One of the many admirable qualities of Generation Z is their ability to empathize with those who are different. This generation is dedicated to seeing those who are marginalized and outcast with new eyes and working to end injustice. They are the most diverse generation yet and that is a reality that drives their thirst for equality. They are testing boundaries and binaries that may make you uncomfortable. They challenge the status quo with such confidence that many of us are left in a mix of fear of change and awe. What does equality mean to your teen? Do you take the time to look into and understand the causes that matter to them and their generation? While there are many things this generation is fighting for that are not entirely in line with Catholic moral teaching, anything we try to teach will fall on deaf ears if we do not first earn the right to be heard. 

Generation Z wants to be heard. Your teen wants to be heard.

Through your patience and understanding, your open ear will create the foundation for your guidance, wisdom, support, advice, and guardrails in order to lead your teen to the fullness of life.


There is a dual mentality that is driving the rise of the “OK Boomer” movement. On the one hand, teens who disregard the wisdom of adults and, on the other hand, adults who think they always know how young people should act. In order to break the generational gap, we have to learn how to journey together.

Share your stories with your teens.

Help your teen gain perspective of the fact that they are not the first generation to face problems created by previous generations. After you have listened to their concerns, share with them stories of your experience and what you learned. What causes were you passionate about as a teen? What problems did you recognize you wanted to fix? What did you dream of when you dreamed of a better world? Share with them the perspective you gained as you continued to grow and understand more about society and the world around you.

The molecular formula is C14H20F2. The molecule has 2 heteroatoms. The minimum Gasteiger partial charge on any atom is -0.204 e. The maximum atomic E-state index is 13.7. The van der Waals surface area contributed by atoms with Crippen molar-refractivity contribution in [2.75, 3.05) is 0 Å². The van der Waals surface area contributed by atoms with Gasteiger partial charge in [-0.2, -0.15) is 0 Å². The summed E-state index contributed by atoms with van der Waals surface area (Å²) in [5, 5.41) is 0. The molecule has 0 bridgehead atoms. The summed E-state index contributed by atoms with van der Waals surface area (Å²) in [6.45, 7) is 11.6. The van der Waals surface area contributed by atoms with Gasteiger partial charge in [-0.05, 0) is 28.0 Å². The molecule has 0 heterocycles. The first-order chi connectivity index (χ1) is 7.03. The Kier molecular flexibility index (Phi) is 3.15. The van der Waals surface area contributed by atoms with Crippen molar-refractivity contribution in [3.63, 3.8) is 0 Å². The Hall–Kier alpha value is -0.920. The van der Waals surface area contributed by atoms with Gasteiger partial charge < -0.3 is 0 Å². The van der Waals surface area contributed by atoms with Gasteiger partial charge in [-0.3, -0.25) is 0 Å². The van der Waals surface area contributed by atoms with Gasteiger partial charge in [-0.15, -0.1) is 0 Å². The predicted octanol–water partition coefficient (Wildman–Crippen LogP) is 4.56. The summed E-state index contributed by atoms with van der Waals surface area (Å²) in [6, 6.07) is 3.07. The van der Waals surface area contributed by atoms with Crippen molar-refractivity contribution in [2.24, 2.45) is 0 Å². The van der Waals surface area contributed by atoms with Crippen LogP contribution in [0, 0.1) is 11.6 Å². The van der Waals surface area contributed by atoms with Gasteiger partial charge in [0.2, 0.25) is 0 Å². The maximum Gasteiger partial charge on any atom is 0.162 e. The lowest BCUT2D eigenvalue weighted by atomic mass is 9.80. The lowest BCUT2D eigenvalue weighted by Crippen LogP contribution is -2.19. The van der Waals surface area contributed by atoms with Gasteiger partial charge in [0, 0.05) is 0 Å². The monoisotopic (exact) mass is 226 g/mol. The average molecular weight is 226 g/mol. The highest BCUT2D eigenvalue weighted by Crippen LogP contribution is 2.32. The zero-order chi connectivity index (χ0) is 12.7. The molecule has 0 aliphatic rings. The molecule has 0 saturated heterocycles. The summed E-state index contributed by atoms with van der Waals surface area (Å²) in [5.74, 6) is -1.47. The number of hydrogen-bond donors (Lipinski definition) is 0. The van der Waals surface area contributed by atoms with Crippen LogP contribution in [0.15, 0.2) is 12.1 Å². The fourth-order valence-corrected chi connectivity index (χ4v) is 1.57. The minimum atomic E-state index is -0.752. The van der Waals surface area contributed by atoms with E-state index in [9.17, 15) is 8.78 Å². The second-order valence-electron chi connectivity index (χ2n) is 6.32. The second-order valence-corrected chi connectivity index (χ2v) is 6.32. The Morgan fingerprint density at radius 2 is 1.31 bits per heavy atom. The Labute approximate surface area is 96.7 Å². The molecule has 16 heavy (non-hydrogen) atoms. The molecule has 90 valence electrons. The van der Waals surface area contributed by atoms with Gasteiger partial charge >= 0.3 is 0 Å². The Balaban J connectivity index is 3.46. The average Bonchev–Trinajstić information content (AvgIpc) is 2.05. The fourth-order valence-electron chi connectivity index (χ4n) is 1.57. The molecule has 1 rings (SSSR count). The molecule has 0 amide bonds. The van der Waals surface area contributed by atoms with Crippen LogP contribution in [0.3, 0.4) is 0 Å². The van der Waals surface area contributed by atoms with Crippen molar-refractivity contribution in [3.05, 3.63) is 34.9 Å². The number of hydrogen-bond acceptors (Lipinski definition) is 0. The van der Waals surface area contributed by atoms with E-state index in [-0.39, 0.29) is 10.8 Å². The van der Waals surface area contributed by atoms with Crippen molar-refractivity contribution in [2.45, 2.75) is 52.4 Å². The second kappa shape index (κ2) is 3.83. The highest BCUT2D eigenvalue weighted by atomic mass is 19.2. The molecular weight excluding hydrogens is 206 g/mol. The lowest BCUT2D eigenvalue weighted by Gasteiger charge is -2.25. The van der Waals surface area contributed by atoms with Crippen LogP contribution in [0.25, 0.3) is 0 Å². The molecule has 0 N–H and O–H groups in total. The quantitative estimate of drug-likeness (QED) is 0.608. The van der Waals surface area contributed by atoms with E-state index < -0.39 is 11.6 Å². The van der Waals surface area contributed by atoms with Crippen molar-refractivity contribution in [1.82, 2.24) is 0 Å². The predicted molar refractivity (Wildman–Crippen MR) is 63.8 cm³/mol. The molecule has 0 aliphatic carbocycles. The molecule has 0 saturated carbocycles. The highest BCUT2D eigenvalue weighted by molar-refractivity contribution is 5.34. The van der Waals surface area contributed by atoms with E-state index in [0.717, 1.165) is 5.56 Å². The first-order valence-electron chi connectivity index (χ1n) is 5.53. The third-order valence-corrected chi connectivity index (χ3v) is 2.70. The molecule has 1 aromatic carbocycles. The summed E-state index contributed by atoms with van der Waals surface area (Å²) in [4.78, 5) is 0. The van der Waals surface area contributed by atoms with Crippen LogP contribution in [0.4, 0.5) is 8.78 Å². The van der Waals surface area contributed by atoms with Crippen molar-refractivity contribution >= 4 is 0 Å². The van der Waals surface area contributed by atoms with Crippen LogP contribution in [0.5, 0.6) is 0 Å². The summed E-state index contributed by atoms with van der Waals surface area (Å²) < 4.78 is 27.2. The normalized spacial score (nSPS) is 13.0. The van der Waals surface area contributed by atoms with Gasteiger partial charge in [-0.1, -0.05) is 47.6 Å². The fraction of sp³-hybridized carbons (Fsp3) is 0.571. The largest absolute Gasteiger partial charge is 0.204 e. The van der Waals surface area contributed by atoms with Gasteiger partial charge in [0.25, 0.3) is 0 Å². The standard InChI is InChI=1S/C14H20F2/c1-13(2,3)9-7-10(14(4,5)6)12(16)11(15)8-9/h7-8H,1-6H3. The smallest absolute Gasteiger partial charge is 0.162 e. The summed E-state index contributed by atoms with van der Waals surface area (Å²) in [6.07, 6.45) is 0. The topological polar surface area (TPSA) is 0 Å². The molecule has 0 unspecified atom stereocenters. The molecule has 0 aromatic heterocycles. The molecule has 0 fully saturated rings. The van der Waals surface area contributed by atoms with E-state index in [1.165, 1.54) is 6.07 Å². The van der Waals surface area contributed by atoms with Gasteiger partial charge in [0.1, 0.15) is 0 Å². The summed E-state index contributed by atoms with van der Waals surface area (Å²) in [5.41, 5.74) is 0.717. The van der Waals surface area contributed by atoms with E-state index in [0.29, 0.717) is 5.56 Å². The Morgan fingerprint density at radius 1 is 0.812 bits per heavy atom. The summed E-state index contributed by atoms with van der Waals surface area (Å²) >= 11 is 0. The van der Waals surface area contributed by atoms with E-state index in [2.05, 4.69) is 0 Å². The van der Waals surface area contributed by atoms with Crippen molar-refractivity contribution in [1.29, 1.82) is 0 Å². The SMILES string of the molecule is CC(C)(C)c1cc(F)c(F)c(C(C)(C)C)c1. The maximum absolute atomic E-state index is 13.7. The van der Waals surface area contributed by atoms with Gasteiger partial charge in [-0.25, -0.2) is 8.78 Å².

Empower them to make a difference.

While there are many real problems this generation is facing that do not have any short term solutions, do not let your teen fall into a victim mentality. Rather than looking at the world as problems created by others that they are subject to, help them to see ways they can make a difference. If they are concerned about the cost for college, support them by brainstorming other solutions such as going to a trade school or community college, or finding a job that will allow them to attend school part-time. If they are concerned about climate change, support them in their efforts to recycle and make changes as a family in how you consume products. If they feel like their opinion doesn’t matter or their voice is not being heard, when appropriate, bring them into family decisions as a contributing voice and opinion. 

Connect them to their grandparents.

If it is possible, connect your teen to their grandparents and support them in fostering that relationship. Support your teen in creating the time and space in their schedule to visit their grandparents. Encourage your teens to visit and listen to their grandparents’ stories, all the while supporting your parents in being open to conversations with your teen — even if they do not act, dress, or have opinions they agree with. Making time for these relationships may not always be easy or perfect, but connecting your teen to older generations and encouraging them to be open and listen may help them see that older people have much to offer.

It will not be easy to combat the “OK Boomer” mentality among this generation, but in your own home there is much you can do to help your teen have a healthy approach to the world and the history of previous generations that they are a part of — for better or worse. 

You can guide your teens to see the world, as Pope Francis put it, “as a canoe, in which the elderly help to keep on course by judging the position of the stars, while the young keep rowing, imagining what waits for them ahead. Let us steer clear of young people who think that adults represent a meaningless past, and those adults who always think they know how young people should act. Instead, let us all climb aboard the same canoe and together seek a better world, with the constantly renewed momentum of the Holy Spirit” (Christus Vivit, 201)  This better world is possible and it will happen when we are able to break generational gaps and truly learn to journey and face life’s challenges together. 

About the Author

Amanda Grubbs

Amanda Grubbs is a graduate from Franciscan University with a degree in Theology and Catechetics with a concentration in Youth Ministry. She serves as the Edge Support Coordinator for Life Teen, and is actively involved at her local parish. She is a Colorado native who now happily resides in the heat and beauty of the desert with her husband and two children. You can email her at [email protected] or follower her on Twitter @LT_AmandaG.